From his proclamation that billionaires should be taxed out of existence to his positive comments about communist Cuba, Independent Vermont Sen. Bernie Sanders has not been a stranger to contentious statements.
However, before he made a name for himself as the nation’s most prominent “democratic socialist,” Sanders was a prolific writer, and some of the things he chose to write about might turn far more heads than any Medicare for All proposal or comment about the Cuban literacy rate.
Sanders had some thoughts about what really causes cancer while living and working in rural Vermont after graduating from the University of Chicago. In 1969, he claimed in an article written for the Vermont Freeman that sexual inactivity contributed to women’s breast cancer.
“The manner in which you bring up your daughter with regard to sexual attitudes may very well determine whether or not she will develop breast cancer, among other things,” Sanders wrote in the article — dubbed “Cancer, Disease and Society.”
“How much guilt, nervousness have you imbued in your daughter with regard to sex?” he continued.
In the same article, Sanders also posited the theory that most diseases were psychosomatic and that a “revolution in society could eliminate disease.”
“Will society be changed so as you fit the needs of the human organism,” he wrote, “or will the human organism continue to be adapted, molded, and crushed to fit into basically insane and disease provoking patterns?” (RELATED: Sanders Once Said He Didn’t Understand ‘What’s So Wrong’ With Cuba, Former Prisoner Recalls)
Sanders reiterated this belief in 1981 — the year he first took office as mayor of Burlington, Vermont — in another article, “Disease, to a large degree, is caused by the way we live in society.”
“I have my own feelings about what causes cancer and the psychosomatic aspects of cancer,” Sanders doubled down at a media event in 1988.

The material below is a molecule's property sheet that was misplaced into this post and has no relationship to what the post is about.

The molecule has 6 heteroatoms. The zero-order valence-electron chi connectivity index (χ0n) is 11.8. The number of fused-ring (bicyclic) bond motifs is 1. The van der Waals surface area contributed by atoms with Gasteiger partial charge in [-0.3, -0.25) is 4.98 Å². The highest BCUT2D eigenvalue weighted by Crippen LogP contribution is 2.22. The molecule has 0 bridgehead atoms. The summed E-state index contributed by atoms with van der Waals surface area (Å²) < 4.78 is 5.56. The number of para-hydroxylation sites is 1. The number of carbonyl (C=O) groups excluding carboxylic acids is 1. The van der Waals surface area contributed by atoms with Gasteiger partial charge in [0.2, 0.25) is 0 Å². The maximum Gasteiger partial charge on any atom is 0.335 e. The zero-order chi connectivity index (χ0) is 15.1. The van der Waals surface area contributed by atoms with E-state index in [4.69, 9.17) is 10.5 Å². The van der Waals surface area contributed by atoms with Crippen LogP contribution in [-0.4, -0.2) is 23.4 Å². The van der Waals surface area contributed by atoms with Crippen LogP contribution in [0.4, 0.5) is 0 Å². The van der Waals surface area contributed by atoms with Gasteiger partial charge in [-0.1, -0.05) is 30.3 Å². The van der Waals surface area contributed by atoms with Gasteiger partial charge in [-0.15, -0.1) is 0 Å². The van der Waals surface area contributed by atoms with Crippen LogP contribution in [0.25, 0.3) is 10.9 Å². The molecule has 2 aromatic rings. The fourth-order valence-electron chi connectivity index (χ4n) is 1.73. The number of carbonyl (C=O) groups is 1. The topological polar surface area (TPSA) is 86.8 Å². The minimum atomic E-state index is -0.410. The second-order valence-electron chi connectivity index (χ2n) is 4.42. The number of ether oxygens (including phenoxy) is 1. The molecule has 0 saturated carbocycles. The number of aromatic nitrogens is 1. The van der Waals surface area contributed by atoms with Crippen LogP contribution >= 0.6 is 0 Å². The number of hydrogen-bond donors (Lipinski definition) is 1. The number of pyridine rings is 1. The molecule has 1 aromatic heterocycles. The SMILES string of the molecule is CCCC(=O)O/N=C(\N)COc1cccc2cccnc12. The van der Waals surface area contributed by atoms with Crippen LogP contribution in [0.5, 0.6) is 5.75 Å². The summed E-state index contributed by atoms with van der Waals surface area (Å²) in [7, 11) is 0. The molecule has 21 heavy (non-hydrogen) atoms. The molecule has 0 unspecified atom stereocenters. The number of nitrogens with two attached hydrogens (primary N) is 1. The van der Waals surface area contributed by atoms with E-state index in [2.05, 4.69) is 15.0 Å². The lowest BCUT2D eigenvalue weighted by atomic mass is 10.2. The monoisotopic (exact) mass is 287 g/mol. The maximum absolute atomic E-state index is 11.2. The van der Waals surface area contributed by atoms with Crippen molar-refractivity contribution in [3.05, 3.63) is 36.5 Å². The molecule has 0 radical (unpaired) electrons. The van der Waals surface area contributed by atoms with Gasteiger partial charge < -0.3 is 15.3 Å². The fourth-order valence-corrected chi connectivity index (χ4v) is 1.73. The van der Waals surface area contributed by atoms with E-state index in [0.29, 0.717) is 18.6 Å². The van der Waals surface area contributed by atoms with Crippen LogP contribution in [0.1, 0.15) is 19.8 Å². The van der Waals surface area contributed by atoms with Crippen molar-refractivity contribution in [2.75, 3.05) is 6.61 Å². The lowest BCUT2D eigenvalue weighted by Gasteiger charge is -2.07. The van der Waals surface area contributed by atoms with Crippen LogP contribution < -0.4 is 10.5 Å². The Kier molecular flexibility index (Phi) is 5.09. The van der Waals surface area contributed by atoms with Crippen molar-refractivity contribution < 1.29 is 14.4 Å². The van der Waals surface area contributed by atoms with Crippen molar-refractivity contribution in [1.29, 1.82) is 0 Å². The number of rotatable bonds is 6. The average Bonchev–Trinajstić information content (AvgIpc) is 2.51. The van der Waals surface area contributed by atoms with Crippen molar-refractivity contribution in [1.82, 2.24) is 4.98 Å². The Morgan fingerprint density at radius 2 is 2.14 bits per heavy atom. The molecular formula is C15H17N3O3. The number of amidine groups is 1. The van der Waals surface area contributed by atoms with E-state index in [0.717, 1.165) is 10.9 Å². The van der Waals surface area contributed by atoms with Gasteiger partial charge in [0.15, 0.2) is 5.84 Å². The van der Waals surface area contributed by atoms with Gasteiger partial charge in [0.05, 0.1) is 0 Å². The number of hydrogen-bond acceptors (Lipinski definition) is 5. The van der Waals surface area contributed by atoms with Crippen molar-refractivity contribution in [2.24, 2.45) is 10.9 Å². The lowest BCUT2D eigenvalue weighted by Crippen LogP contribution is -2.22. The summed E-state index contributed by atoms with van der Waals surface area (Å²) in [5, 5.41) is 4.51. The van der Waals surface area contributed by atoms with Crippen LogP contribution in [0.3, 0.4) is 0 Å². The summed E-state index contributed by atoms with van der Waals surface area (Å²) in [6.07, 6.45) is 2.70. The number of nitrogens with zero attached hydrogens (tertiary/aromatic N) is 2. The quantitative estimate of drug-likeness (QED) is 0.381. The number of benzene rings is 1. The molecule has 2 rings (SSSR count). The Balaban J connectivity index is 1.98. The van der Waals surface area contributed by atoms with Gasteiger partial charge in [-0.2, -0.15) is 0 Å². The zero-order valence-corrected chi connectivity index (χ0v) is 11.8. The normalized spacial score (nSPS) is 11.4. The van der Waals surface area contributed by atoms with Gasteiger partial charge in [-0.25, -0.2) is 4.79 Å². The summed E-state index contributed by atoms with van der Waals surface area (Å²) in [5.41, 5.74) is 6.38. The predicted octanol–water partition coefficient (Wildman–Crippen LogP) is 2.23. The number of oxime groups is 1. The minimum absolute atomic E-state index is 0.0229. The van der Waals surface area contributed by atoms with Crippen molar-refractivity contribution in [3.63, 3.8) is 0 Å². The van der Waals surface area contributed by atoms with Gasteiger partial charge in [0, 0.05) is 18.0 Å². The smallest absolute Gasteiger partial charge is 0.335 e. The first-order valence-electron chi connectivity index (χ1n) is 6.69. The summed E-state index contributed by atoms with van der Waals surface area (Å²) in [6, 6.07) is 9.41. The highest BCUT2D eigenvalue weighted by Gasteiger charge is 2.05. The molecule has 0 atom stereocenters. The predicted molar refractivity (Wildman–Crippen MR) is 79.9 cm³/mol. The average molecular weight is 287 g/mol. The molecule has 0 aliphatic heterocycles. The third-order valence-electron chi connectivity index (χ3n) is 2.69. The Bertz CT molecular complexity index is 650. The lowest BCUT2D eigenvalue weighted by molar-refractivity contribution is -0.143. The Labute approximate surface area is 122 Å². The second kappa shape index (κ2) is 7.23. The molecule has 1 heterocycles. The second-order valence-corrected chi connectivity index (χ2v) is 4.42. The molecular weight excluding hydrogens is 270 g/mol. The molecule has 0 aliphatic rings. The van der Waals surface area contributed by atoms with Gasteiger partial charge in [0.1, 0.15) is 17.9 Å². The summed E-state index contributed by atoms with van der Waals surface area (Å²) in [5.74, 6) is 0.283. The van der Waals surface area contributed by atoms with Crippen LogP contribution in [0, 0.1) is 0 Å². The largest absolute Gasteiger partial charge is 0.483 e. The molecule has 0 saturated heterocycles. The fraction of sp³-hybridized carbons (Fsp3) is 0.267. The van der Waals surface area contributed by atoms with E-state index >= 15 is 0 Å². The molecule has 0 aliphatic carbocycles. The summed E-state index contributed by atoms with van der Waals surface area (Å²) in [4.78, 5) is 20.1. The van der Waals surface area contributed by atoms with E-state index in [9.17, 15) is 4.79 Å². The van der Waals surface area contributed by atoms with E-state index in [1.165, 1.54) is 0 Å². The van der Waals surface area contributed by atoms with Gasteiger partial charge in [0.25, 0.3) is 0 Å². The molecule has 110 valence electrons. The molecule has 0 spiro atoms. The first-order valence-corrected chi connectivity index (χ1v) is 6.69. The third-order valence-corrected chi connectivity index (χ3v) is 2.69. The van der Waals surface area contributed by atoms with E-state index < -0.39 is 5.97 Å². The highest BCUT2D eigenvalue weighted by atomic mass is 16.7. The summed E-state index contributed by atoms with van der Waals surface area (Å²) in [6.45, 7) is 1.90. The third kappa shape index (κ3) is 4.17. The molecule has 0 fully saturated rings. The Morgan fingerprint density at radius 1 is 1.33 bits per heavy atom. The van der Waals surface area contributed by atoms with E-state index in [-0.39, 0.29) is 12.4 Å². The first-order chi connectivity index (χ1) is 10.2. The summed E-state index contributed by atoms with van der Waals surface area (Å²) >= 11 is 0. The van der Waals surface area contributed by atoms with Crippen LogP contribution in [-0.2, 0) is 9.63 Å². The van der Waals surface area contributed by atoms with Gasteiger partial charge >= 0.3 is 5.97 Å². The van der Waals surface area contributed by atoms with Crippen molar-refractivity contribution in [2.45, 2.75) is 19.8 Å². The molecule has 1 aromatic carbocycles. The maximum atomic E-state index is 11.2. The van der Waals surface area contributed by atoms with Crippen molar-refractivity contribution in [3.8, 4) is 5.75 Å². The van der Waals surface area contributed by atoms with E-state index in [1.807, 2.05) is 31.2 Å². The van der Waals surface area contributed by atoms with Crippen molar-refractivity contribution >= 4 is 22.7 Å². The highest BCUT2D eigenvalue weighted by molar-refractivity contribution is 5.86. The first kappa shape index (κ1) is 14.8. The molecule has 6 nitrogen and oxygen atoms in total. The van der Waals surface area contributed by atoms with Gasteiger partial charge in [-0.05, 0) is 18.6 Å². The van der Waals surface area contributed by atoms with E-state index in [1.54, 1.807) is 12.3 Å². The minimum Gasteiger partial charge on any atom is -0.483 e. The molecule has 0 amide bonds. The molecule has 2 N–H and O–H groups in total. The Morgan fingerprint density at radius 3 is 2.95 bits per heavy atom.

While Sanders cited a study from 1954 to support his stance, the American Cancer Society has stated that there is no evidence that “emotions can cause cancer or help it grow.”
In another 1969 article for the Vermont Freeman, Sanders argued that young children should be allowed to be naked, and even touch each other’s genitals, in order to foster healthy sexual attitudes between girls and boys. He also noted that such a revolution in gender relations would wipe out the pornography industry.
“In Vermont, at a state beach, a mother is reprimanded by Authority for allowing her 6-month-old daughter to go about without her diapers on,” he wrote. “Now, if children go around naked, they are liable to see each others sexual organs, and maybe even touch them. Terrible thing! If we (raise) children up like this it will probably ruin the whole pornography business, not to mention the large segment of the general economy which makes its money by playing on peoples sexual frustrations.”
“We have a candidate who has risen in the polls because of this track record,” Bloomberg senior adviser Tim O’Brien said about Sanders. “Bernie has loopy stuff in his background, saying women get cancer from having too many orgasms or toddlers should run around naked and touch each other’s genitals to insulate themselves from porn?”
In a 1972 article — written eight years after he had graduated from the University of Chicago and in the same year he ran for governor of Vermont as a member of the Liberty Union Party — Sanders wrote about sexual fantasies of men and women, including bondage and rape. Sanders begins the article by stating that “A man goes home and masturbates his typical fantasy. A woman on her knees. A woman tied up. A woman abused.”
He continued, “A woman enjoys intercourse with her man — as she fantasizes being raped by three men simultaneously …. Do you know why the newspapers with the articles like ‘Girl, 12, raped by 14 men’ sell so well? To what in us are they appealing?’’
The rest of Sanders’ article focused on the changing gender roles and stereotypes in the context of the counterculture movement in the late 1960s and early 1970s. (RELATED: New Video Uncovered From Bernie Sanders’s USSR Honeymoon)
The article became a issue during Sanders’ first run for the Democratic nomination in 2016.
“No, it was bad fiction. I learned my lesson. I think I could make a good president, but I write fiction pretty poorly,” Sanders said while on Late Night with Seth Meyers, after Mother Jones published an article in 2015 referencing his work.
The Sanders campaign also described the article to the Washington Post as a “dumb attempt at dark satire intended to attack gender stereotypes in the 1970s, and it looks as stupid today as it was then.”
Sanders has become more famous for his statements about Cuba, the Soviet Union and the merits of “democratic socialism,” and has attempted to downplay his past literary ventures as experiments in stream of consciousness.